13recounting what he says in a section that is about your
14reputation as an historian, where I try and lay out what
15your reputation amongst professional historians has been
16and is. I am not responsible for justifying every last
17detail of what every historian I quote has written about
18your work.
19 Q. [Mr Irving]     Do you reference the assassination of Chancellor Dollfuss
20in 1934?
21 MR JUSTICE GRAY:     I am sorry, I am not going to go into the
22assassination of the Austrian Chancellor in 1934. It has
23nothing to do with this case at all. You have to move on,
24Mr Irving. I really am not going to let this case grind
25almost to a halt on peripheral material.
26 MR IRVING:     I am moving on. A 700 page report has been dumped

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 1on me by this expert witness in which he has used this
 2material to blacken my name and set my teeth on edge. It
 3has been very widely quoted and I do not know what your
 4Lordship is attending to or not.
 5 MR JUSTICE GRAY:     I am not attending to other historians' views
 6about the issues I have to decide. In the end they are
 7for me to decide, apart from those who have provided
 8reports.
 9 MR IRVING:     Move to page 57, please. I have leapt 20 questions
10there, my Lord.
11 MR JUSTICE GRAY:     I do realize you have. I recognize that.
12 MR IRVING:     2.5.29, please. The allegation that I invented
13sources by Mr Charles Sydnor.
14 A. [Professor Richard John Evans]     Once again, this is still in a section that is discussing
15your reputation amongst other historians.
16 Q. [Mr Irving]     So you feel quite comfortable in throwing these kinds of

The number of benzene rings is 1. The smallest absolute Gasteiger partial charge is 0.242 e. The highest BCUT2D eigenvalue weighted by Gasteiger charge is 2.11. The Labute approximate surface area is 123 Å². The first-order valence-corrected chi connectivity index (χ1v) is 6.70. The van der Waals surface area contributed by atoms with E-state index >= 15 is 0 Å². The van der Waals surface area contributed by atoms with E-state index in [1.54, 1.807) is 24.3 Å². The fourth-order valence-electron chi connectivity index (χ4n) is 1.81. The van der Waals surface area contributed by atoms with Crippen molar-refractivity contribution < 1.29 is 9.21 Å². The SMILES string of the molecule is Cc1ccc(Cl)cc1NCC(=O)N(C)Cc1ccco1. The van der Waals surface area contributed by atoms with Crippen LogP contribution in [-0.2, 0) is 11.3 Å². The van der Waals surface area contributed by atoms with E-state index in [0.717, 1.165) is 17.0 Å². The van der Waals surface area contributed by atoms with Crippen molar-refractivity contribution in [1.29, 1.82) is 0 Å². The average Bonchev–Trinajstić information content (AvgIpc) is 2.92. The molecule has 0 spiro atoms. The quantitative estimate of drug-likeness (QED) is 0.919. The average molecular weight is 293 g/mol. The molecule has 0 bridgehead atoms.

17reports or allegations or opinions of other historians at
18me to criticise my reputation without investigating how
19true they were?
20 A. [Professor Richard John Evans]     It is not a central part of my report, Mr Irving. I am
21simply trying to establish that some historians have been
22extremely critical of your methods. That includes
23particularly Sydnor and Brozsat. I am aware of the fact
24that you replied to Sydnor and I dealt with that in my
25response to the written questions which you submitted.
26 MR JUSTICE GRAY:     Do you adopt Sydnor's criticism? This is

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 1Mr Irving's problem and I am not unsympathetic towards
 2it. You recite the criticisms that Sydnor makes and then
 3you in some way seem to rather disavow them when you come
 4to give evidence. Are you saying that what Sydnor said is
 5a justified criticism? Or are you simply giving it as
 6background, as it were, to your own criticisms? That is
 7his problem as you, I am sure, understand.
 8 A. [Professor Richard John Evans]     I can see the problem.
 9 Q. [Mr Justice Gray]     If you say well, no, I am not making that any part of my
10case, then it may be that Mr Irving will feel we can
11forget about Mr Sydnor.
12 MR IRVING:     Yes. We could do that with a whole number of my
13critics.
14 A. [Professor Richard John Evans]     What I am saying, trying to be as precise about it as
15possible, is that it seems to me that Sydnor is an
16authoritative critic, but of course I cannot say that
17every one of his criticisms is justified. It is not in
18the end part of my case at all. I am not taking up these
19points and making them in my own treatment of your work.
20I make a whole set of separate points about your work.
21This is to do with your reputation amongst historians.
22 MR IRVING:     Can I draw your attention to the middle sentence
23where you say: "In his efforts to present Hitler in a
24humane light", which is one of the allegations against me,
25"Irving, wrote Sydnor, manipulated sources, invented
26incidents" -- that is a pretty serious allegation --